Plum Council to hold the line on property taxes in 2019
Plum officials plan to hold the line on the real estate tax and focus on stormwater infrastructure improvements with next year’s $18 million budget.
The proposed spending plan does not pull from the borough’s estimated $5 million surplus in order to balance the budget.
“This borough’s running like a well-oiled machine,” council President Mike Doyle said. “The credit goes to council, the staff and everybody. We’ve been doing more with less for a decade now.”
Council voted 6-0 to advertise the 2019 budget and tax ordinance. Councilman John Anderson was absent from the Nov. 14 meeting.
The tax rate will remain at 4.78 mills.
Both financial items are available to review at the borough building, 4575 New Texas Road.
Borough Manager Michael Thomas said more than $1.6 million is earmarked for stormwater management upgrades throughout the borough, which is an increase of $500,000 from this year.
“We know that we’ve got some aging infrastructure,” he said.
Those funds include revenue from the borough’s $5 monthly flood mitigation fee imposed on each household.
Projects include fixing piping, catch basins and related work.
Plum focused on capital purchases and other projects in previous budgets.
“Making sure that our fleet of police cars, our snow plows, all of our major equipment was up to date and in good working order,” Thomas said. “We feel like we’ve gotten ahead of the curve on that. … Over the last couple of years we increased the amount of money that we spent on paving more than 150 percent. We feel like we’ve gotten caught up on our paving and getting back to a maintenance schedule.”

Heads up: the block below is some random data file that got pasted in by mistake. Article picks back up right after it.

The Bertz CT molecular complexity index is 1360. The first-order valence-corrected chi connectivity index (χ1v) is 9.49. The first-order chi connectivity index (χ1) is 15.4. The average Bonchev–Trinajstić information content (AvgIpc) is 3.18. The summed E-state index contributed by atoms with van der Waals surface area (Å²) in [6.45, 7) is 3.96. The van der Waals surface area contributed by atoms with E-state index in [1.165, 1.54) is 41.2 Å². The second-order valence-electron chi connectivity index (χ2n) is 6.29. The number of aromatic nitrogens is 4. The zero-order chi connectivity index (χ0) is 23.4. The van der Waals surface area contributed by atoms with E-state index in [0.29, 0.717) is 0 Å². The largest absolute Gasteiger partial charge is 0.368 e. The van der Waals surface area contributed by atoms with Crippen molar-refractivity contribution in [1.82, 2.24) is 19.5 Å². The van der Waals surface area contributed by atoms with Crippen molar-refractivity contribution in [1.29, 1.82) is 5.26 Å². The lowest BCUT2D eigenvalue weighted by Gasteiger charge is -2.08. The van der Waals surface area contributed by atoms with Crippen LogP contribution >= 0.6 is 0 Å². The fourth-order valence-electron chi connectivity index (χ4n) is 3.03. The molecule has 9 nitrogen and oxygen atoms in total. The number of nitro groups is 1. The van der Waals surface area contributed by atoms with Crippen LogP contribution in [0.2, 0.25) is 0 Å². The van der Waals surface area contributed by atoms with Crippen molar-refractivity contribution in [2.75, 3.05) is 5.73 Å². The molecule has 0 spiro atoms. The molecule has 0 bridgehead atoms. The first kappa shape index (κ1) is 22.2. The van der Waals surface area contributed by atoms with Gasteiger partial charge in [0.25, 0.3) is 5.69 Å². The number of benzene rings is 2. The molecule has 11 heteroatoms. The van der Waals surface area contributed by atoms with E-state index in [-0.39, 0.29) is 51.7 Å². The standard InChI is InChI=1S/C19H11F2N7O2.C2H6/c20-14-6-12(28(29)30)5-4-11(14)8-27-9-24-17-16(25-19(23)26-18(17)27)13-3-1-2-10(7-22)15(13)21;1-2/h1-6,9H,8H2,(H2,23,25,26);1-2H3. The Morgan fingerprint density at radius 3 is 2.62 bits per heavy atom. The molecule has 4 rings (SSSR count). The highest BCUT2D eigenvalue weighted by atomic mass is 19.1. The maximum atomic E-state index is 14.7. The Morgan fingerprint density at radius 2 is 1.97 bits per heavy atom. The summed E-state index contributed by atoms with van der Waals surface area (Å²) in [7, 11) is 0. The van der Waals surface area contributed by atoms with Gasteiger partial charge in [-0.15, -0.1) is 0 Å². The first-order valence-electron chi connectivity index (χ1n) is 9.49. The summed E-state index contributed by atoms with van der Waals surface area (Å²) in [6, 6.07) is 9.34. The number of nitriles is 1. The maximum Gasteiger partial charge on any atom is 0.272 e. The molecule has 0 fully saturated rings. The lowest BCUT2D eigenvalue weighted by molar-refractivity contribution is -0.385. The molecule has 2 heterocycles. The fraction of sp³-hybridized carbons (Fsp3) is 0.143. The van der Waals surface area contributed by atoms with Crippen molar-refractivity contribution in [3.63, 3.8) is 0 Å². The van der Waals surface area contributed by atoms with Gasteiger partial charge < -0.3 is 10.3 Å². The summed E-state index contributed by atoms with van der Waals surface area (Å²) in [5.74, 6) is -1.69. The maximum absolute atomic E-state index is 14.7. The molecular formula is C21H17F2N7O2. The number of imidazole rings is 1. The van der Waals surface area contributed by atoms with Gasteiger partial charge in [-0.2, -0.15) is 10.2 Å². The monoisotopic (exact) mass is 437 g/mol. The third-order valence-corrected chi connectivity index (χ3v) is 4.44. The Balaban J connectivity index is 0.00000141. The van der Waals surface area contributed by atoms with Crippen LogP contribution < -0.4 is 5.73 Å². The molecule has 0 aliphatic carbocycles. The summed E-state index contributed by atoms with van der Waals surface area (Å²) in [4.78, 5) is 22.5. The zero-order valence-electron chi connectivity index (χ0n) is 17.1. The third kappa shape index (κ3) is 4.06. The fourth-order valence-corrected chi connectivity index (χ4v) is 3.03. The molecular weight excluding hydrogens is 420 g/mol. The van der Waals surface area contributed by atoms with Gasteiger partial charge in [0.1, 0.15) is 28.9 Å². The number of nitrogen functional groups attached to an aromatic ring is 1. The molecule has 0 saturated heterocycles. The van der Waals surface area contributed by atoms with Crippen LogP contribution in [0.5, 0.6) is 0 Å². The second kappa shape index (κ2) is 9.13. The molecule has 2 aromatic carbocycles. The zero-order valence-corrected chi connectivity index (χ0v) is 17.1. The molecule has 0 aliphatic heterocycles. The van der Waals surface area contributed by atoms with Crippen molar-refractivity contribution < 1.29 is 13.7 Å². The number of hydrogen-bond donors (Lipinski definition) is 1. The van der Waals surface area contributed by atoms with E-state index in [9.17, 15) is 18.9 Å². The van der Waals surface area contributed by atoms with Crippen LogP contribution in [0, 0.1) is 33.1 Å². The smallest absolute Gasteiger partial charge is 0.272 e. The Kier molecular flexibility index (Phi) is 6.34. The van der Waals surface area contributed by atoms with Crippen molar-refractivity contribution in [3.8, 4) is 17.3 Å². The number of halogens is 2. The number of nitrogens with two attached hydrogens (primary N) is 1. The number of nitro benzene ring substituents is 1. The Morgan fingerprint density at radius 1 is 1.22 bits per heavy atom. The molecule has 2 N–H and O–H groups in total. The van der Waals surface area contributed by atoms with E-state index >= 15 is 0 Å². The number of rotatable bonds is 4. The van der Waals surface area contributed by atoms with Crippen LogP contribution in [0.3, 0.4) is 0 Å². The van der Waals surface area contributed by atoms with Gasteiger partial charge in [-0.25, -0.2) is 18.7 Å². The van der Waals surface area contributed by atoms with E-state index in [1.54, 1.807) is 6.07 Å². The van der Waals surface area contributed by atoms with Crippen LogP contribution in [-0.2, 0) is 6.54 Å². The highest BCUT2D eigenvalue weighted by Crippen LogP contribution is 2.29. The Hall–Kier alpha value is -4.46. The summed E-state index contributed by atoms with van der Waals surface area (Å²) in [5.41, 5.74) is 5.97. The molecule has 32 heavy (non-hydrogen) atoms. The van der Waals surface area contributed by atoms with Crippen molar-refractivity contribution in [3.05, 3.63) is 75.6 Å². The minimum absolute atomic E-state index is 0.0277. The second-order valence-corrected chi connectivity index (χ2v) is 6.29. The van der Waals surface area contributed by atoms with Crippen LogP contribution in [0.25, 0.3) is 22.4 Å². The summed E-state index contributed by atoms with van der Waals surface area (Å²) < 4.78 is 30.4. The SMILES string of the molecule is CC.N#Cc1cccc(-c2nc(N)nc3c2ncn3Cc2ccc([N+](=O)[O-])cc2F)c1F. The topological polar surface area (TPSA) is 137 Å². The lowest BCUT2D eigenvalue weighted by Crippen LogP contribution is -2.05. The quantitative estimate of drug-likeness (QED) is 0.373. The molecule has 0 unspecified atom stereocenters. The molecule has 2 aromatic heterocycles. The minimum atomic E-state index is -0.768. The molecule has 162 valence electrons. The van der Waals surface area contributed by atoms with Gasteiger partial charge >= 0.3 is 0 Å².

Thomas said more money is also allocated for parks and recreation programs next year.
He said the borough is in the process of developing master plans for all of its parks.
Council plans to pass its budget 6 p.m. Dec. 17.
Plum’s voting meetings are usually the second Monday of the month.
December’s meeting was moved so the borough could comply with the 30-day public inspection period required before passing a budget.
Taxes were raised in 2016 by one mill to fund road paving projects and bolster emergency medical services.
Michael DiVittorio is a Tribune-Review staff writer. You can contact Michael at 412-871-2367, firstname.lastname@example.org or via Twitter @MikeJdiVittorio.